Mark Salisbury, director of institutional research and assessment at Augustana College Illinois, argues that too many in study abroad still put the cart before the horse, and that it is high time to rethink and redo study abroad, all the more now that growth in study abroad seems to have plateaued.
He emphasizes the importance of this key quote by Peggy Blumenthal, senior counsel at the Institute of International Education (IIE), commenting on the latest Open Doors report documenting a lack of growth in study abroad:
We are going to have to find other ways to internationalize the thinking of Americans if we’re not going to get them all abroad.
To strengthen his argument, he points out that the US is far from reaching the goal of one million students studying abroad annually (set by the Lincoln Commission in 2005), and instead stagnates at about 250,000; that it’s roughly the same type of students who have always studied abroad – just more of them; and that, perhaps worst of all, ‘student learning often falls far short of expectations.’
These limitations are part of a broader assessment made by the AIEA at its last annual conference that comprehensive internationalization has not realized its potential and needs to be re-imagined and re-conceptualized as it increasingly lags behind the globalization of education and the world more generally:
We still do basically what we have done for the last 20 years, and the landscape of internationalization has completely changed. (Hans de Wit, director of the Centre for Higher Education Internationalization, and one of the leading experts on international education)
Rather than an end in itself, study abroad should be seen as a means to the end of globalizing students’ perspective. Therefore, the priority should be to first globalize education to succeed in the 21st century, and then focus resources on providing experiences as a means to achieve this end.
If not more and more students study abroad, other mechanisms for globalizing students become all the more important. Along with many others, Salisbury suggests two major ways. One is to integrate international students more deeply and more systematically into college life for the mutual benefit of themselves and their American counterparts, and the other is to use technology to facilitate collaboration between students at schools in different countries. Another major mechanism one could add is the globalization of the curriculum through systematic curricular infusion and through the addition of stand-alone global and interdisciplinary courses, which is the goal of the emerging field of global studies.
reflects a global and holistic view of student learning and development and the importance of the campus environment in fostering holistic student development. The GPI measures how a student thinks, views herself as a person with a cultural heritage, and relates to others from other cultures, backgrounds and values. It reflects how students are responding to three major questions: How do I know?, Who am I? and, How do I relate to others?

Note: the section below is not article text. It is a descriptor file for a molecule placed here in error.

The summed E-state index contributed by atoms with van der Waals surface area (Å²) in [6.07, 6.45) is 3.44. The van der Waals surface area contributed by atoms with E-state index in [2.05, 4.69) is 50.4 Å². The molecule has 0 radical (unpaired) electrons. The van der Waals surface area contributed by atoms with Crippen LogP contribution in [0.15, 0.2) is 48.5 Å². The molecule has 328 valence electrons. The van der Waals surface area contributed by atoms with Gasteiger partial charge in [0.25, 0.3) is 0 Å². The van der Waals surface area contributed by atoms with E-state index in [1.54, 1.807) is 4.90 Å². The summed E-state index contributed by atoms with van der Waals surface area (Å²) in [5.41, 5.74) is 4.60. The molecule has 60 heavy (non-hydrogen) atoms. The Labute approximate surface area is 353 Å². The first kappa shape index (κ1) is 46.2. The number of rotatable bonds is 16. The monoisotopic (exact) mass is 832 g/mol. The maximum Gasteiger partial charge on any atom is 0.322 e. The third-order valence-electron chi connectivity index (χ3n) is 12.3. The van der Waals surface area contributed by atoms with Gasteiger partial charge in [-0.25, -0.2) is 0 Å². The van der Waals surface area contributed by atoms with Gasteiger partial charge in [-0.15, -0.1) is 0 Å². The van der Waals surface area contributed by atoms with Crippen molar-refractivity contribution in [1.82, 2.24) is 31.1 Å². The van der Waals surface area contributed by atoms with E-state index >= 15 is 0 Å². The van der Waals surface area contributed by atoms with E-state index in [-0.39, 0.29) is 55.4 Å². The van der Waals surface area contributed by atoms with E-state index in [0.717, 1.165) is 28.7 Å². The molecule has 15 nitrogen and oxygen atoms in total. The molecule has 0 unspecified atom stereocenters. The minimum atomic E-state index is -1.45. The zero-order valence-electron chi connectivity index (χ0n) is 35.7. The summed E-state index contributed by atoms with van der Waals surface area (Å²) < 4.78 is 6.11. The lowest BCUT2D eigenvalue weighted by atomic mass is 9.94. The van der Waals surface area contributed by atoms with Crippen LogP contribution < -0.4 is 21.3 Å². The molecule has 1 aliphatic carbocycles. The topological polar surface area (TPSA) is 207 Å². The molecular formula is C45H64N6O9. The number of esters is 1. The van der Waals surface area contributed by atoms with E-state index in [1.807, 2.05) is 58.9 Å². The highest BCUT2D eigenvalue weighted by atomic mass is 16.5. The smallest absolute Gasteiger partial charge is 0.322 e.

The GPI was designed so users can focus on potential relationships and connections between global student learning and development and types of student experiences in and out of the classroom.
In Strangers in a Strange Land, an article about the potential and challenges of international students in the US, Elizabeth Redden, who covers global education for Inside Higher Ed, reports that in his research Braskamp has found that
entering American freshmen do not tend to think complexly, are not comfortable amidst difference and do not typically have friends who are unlike them. “We’ve said, O.K., the implication of all this is we need to create ‘encounters with difference that make a difference,’ ” he said. “I’ve thought of it as students being on a journey: they start with rather simplistic views of themselves, of their social interactions and the ways in which they understand the world around them. So in some ways what we need to do in college is increasingly provide them opportunities for encounters to get them to rethink who they are, how they think, and how they relate to others. In many ways, international students coming on campus is an opportunity for students, faculty members, and international administrators to take advantage of that difference and that diversity. But it’s really hard work.”
Such encounters can be curricular, co-curricular or informal: in fact, Braskamp’s research suggests that informal encounters such as discussion of current events with other students may be the most impactful. Still, he emphasized that there’s much more that can be done in the classroom to facilitate such encounters. In a sample of about 48,000 undergraduates at more than 140 four-year colleges, he found that about one-third report never having taken a course that “focuses on significant global/international issues or problems” or that “included opportunities for intensive dialogue among students with different backgrounds and beliefs.”